On London's Presentation
London's "ample proof" of Russia's involvement in Skripal's poisoning, which was distributed by the British embassy, is a total global fake, spokesperson for the Russian Foreign Ministry Maria Zakharova said.
"Now as the whole world has seen the 'ample evidence' through a propaganda machine, through unnamed sources, through experts and fake accounts in the social media, information has begun to spread that the main and this time undisputable accusations were allegedly voiced by the UK ambassador to Russia during his briefing. I'm even afraid to assume what this undisputable proof of Russia's involvement is, which our British colleagues didn't dare to present to the representatives of the Russian Foreign Ministry, who were not invited to this closed briefing," Zakharova added.
The abovementioned PowerPoint presentation was obtained by the Russian newspaper Kommersant. The media reports that the presentation consists of six slides, the first of which is titled "Incident in Salisbury." The newspaper notes that the presentation doesn't provide new information on the Skripal case, with the only slight difference that Moscow's "highly likely" involvement turned into involvement "without any doubt."
On Skripal Case Investigation
London is not responding to Moscow's constructive offers to work together on the investigation into the poisoning of Sergei Skripal in the UK city of Salisbury, Maria Zakharova said.
The spokeswoman stressed that Russia had repeatedly offered to cooperate with London on the Skripal investigation, adding that the UK has still not allowed Russia to access either Skripal or his daughter Yulia, who remain hospitalized.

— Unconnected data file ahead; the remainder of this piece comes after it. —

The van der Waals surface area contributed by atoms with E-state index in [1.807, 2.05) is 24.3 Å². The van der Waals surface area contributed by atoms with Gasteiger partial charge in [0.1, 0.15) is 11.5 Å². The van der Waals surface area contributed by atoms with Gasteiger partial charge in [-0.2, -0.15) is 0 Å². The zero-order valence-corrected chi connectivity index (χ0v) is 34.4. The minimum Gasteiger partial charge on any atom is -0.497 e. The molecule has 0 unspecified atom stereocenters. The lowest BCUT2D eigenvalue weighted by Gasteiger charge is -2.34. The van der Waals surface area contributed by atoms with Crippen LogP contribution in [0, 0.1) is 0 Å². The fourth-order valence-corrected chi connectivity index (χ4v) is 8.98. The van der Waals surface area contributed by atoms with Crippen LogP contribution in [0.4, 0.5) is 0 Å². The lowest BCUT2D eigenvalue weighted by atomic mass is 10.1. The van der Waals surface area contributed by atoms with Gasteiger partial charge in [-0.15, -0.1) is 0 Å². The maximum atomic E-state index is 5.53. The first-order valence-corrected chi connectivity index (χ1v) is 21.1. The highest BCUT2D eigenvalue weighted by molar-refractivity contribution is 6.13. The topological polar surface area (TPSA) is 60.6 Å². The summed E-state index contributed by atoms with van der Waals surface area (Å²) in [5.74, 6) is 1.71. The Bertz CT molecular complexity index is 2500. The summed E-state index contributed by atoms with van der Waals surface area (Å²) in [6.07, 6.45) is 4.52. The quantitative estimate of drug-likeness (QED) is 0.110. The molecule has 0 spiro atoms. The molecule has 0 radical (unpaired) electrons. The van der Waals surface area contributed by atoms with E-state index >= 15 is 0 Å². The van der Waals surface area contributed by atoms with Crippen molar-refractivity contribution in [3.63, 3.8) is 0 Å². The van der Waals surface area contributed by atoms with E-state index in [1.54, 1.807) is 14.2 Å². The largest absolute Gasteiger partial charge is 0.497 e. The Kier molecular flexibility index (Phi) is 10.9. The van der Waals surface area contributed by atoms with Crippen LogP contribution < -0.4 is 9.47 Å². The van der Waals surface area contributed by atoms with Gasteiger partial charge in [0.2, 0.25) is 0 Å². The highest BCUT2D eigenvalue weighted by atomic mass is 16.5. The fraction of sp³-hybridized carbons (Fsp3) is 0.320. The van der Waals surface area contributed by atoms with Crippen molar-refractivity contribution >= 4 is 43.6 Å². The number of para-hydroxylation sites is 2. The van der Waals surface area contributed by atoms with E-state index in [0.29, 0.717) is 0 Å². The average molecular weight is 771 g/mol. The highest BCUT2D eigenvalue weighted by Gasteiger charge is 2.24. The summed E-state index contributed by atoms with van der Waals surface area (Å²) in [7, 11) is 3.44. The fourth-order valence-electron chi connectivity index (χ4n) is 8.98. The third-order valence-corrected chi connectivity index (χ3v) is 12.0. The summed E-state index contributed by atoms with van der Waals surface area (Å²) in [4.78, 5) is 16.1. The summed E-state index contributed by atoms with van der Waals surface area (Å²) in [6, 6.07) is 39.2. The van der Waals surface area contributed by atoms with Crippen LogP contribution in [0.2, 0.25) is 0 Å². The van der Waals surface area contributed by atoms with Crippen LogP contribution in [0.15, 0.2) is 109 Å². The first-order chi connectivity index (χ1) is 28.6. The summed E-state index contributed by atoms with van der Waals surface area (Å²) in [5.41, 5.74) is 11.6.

"The United Kingdom is therefore openly and shamelessly breaching international legal norms, particularly the Consular Convention of 1968 between the United Kingdom and the Soviet Union," the spokeswoman noted.
Article 36 of this convention states that a consular officer is entitled to meet with and assist any citizen of their country.
Zakharova went on saying that the United Kingdom had been repeatedly demonstrated its neglect of the legal norms.
Ex-GRU colonel Sergei Skripal, who worked for the British intelligence services, and his daughter were poisoned in the British city of Salisbury on March 4. London accuses Russia of being behind the attack and claims that the poisonous substance was developed in the Soviet Union.
Russia has vehemently denied the British accusations and offered assistance in the probe, requesting the samples of the chemical substance used to poison Skripal for examination. However, the UK rejected Moscow's demands.
On UK Pressure on Partners
The spokeswoman stressed that the countries which did not yield to the pressure from the British and Americans "demonstrated a responsible approach to the international legal norms."
The United States and Great Britain exerted intolerable pressure on the EU countries over Skripal's poisoning, Zakharova said.
"We understand what huge pressure London and Washington — now we have no doubt that these actions synchronized — have been exerting on their partners," she noted.
After blaming Russia for the poisoning, UK Prime Minster Theresa May announced on March 14 that 23 Russian diplomats would be removed from the UK.
Following May's action nearly 30 countries followed London's lead and expelled Russian diplomats after the European foreign ministers expressed the EU's "unqualified solidarity" with the UK and its support, including for the UK’s efforts to bring those responsible for this crime to justice.